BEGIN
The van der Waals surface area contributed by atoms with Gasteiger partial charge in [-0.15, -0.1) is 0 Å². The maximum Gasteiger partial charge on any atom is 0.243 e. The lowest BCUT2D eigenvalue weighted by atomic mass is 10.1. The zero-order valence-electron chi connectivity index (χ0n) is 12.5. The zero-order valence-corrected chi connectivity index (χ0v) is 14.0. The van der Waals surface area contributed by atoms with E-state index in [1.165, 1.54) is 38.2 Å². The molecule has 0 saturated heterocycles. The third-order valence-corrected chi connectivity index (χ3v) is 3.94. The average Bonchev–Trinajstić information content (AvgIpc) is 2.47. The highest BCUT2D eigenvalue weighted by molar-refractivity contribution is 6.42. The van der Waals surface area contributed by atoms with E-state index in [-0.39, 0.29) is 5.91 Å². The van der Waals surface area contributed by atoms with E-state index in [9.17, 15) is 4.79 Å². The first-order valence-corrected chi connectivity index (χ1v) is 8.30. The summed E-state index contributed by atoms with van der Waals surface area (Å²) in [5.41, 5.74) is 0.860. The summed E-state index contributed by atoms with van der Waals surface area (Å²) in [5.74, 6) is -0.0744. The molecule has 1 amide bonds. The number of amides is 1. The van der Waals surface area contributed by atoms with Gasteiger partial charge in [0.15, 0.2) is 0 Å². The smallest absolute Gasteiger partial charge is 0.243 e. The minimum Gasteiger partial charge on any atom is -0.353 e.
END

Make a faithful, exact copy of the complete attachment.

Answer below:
The van der Waals surface area contributed by atoms with Gasteiger partial charge in [-0.15, -0.1) is 0 Å². The maximum Gasteiger partial charge on any atom is 0.243 e. The lowest BCUT2D eigenvalue weighted by atomic mass is 10.1. The zero-order valence-electron chi connectivity index (χ0n) is 12.5. The zero-order valence-corrected chi connectivity index (χ0v) is 14.0. The van der Waals surface area contributed by atoms with E-state index in [1.165, 1.54) is 38.2 Å². The molecule has 0 saturated heterocycles. The third-order valence-corrected chi connectivity index (χ3v) is 3.94. The average Bonchev–Trinajstić information content (AvgIpc) is 2.47. The highest BCUT2D eigenvalue weighted by molar-refractivity contribution is 6.42. The van der Waals surface area contributed by atoms with E-state index in [-0.39, 0.29) is 5.91 Å². The van der Waals surface area contributed by atoms with E-state index in [9.17, 15) is 4.79 Å². The first-order valence-corrected chi connectivity index (χ1v) is 8.30. The summed E-state index contributed by atoms with van der Waals surface area (Å²) in [5.41, 5.74) is 0.860. The summed E-state index contributed by atoms with van der Waals surface area (Å²) in [5.74, 6) is -0.0744. The molecule has 1 amide bonds. The number of amides is 1. The van der Waals surface area contributed by atoms with Gasteiger partial charge in [0.15, 0.2) is 0 Å². The smallest absolute Gasteiger partial charge is 0.243 e. The minimum Gasteiger partial charge on any atom is -0.353 e.